Parsons School of Design, The New School
Economics: Society, Markets, and [In]equality
Parsons School of Design, The New School

Economics: Society, Markets, and [In]equality

Taught in English

Some content may not be translated

2,505 already enrolled

Course

Gain insight into a topic and learn the fundamentals

Teresa Ghilarducci
Paulo dos Santos
William Milberg

Instructors: Teresa Ghilarducci

4.8

(38 reviews)

Beginner level

Recommended experience

24 hours to complete
3 weeks at 8 hours a week
Flexible schedule
Learn at your own pace

What you'll learn

  • Develop an economic worldview of questions of social and planetary resilience.

  • Communicate and discuss real-world economic issues, their historical context, and how they affect our society today.

  • Act on your new understanding of capitalism and markets by bringing a critical lens to the world around you.

Details to know

Assessments

4 quizzes

See how employees at top companies are mastering in-demand skills

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There are 5 modules in this course

Welcome to week 1 of Economics: Society, Markets and [In]equality. This week is about how economic analysis can help us understand the world around us and our history. This series of lessons starts off with an overview of modern capitalism and how it evolved and then explores profits and how they drive the economy. Finally, you’ll learn about how various economic philosophies that we may take for granted affect the way we see the world, especially how we view wealth and poverty. You’ll learn how these philosophies came to be, and you might even be challenged to rethink your own worldview. So, let’s get started!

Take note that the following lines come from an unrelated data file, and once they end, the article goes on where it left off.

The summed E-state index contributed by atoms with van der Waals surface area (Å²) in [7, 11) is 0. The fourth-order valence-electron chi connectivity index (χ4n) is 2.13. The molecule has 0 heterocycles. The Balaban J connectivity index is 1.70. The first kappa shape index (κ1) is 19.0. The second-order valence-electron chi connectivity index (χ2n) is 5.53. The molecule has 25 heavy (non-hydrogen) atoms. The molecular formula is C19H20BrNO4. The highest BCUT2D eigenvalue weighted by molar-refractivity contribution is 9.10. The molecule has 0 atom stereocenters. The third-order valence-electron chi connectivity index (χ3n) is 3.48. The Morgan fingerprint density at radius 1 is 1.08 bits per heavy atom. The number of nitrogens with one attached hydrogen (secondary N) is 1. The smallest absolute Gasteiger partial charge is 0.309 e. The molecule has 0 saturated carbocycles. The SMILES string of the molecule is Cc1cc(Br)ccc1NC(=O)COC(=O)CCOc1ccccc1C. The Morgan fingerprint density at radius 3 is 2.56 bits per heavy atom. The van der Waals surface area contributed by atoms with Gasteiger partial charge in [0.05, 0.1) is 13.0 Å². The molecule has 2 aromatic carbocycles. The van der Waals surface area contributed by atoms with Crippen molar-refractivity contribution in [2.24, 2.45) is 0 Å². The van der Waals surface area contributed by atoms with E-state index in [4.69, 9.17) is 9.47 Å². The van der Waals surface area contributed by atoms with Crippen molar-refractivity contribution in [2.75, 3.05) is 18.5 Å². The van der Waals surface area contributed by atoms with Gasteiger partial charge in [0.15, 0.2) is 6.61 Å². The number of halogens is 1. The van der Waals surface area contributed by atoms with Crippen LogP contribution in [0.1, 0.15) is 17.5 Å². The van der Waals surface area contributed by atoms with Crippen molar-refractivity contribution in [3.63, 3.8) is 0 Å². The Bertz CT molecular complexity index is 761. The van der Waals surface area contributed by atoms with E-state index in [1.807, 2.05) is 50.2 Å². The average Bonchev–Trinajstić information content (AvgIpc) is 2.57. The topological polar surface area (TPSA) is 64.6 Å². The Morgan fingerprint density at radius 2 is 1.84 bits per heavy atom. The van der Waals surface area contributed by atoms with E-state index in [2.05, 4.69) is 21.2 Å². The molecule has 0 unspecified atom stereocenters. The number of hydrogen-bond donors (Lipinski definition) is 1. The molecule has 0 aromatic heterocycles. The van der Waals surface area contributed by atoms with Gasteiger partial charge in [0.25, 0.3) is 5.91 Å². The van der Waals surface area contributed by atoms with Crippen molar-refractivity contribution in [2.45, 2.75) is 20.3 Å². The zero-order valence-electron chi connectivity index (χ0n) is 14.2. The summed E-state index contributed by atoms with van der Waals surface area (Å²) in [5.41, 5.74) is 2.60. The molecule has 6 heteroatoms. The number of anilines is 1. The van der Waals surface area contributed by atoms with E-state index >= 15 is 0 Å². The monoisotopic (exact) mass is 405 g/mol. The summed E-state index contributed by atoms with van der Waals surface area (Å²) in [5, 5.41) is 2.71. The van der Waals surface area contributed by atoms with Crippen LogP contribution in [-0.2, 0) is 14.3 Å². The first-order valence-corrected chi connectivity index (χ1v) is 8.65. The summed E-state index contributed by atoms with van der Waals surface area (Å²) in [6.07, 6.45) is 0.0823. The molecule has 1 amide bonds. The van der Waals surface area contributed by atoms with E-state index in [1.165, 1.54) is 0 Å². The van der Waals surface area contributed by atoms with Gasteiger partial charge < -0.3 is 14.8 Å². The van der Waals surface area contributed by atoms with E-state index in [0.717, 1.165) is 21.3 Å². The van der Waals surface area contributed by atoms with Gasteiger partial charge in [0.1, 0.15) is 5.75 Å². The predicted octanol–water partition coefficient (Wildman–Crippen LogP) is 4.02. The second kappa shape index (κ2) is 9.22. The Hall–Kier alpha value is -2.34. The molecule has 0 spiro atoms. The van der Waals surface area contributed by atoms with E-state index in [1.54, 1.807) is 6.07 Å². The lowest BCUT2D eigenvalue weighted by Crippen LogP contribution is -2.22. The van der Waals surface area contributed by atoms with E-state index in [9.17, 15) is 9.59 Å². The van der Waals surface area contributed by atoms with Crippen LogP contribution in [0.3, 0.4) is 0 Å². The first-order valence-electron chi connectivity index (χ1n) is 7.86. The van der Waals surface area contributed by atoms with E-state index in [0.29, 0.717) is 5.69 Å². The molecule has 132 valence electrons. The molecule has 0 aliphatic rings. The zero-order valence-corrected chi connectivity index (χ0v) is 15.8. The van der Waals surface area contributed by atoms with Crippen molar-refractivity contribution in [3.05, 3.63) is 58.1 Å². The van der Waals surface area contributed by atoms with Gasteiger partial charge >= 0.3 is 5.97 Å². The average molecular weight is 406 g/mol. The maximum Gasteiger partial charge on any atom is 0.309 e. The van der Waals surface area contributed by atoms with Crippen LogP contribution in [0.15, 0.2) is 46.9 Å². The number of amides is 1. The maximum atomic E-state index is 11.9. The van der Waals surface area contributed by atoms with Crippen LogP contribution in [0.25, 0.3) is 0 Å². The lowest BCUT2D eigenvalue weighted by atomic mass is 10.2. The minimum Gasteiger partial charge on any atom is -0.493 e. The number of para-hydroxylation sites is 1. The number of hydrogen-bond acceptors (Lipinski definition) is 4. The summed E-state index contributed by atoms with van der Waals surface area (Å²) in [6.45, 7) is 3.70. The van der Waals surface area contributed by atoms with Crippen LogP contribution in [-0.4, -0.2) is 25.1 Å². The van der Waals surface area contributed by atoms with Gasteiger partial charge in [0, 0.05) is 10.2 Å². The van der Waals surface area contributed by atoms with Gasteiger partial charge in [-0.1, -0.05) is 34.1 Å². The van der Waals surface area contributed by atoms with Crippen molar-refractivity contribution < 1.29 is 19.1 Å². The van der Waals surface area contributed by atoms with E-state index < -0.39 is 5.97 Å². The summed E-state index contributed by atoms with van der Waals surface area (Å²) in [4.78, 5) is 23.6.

What's included

4 videos3 readings1 quiz4 discussion prompts

Welcome to week 2 of Economics: Society, Markets and [In]equality. The lessons in this module take on the complex relationship between individual actions and social outcomes in capitalist economies. You’ll learn about the Good, the Bad, and the Ugly in the functioning of those economies: how competitive markets may give us good social outcomes, how decisions driven by the pursuit of individual profits can potentially destabilize the economy as a whole, and how capitalism can be understood to take advantage of certain social groups. So, let’s get started!

What's included

13 videos3 readings1 quiz4 discussion prompts

Welcome to week 3 of Economics: Society, Markets and [In]equality. This week covers the topic of Power at Work and refers to the concept of reservation wage throughout. As you progress through the lessons, you’ll learn about what restricts and empowers the bargaining power of workers. Finally, throughout the week you will also learn about key moments in history that have influenced the extent to which workers are able to obtain the security they need. The roles of government and unions will be discussed in this regard, as well as the influence of market structures. So, let’s get started!

What's included

8 videos5 readings1 quiz5 discussion prompts

Welcome to week 4 of Economics: Society, Markets and [In]equality. This week's lessons ask the questions: What is economic globalization? When did it originate? What are its consequences for people and their well-being? Why a Worldly Philosophy? This series of lessons explores the nature and extent of globalization and how society grew from isolated markets to an interconnected economic system. You’ll learn about the forces driving globalization, why and how companies buy parts and labor from other countries in global value chains, and how globalization benefits society. In addition, you’ll learn about the drawbacks of globalization—the winners and the losers—and how we might rethink the world economy to make it work better for a broader swath of society and a larger number of countries. So let's dive into the lessons and open your mind to the possibilities!

What's included

9 videos4 readings1 quiz4 discussion prompts

Welcome to week 5 of Economics: Society, Markets and [In]equality. This week culminates previous lessons and provides an opportunity to reflect on what critical changes need to be made. As you review this week, take time to reflect on what role you can play in shaping a better economy so people and the planet can thrive. So, let's get started!

What's included

2 videos2 readings1 peer review2 discussion prompts

Instructors

Instructor ratings
4.5 (17 ratings)
Teresa Ghilarducci
Parsons School of Design, The New School
1 Course2,505 learners
Paulo dos Santos
Parsons School of Design, The New School
1 Course2,505 learners

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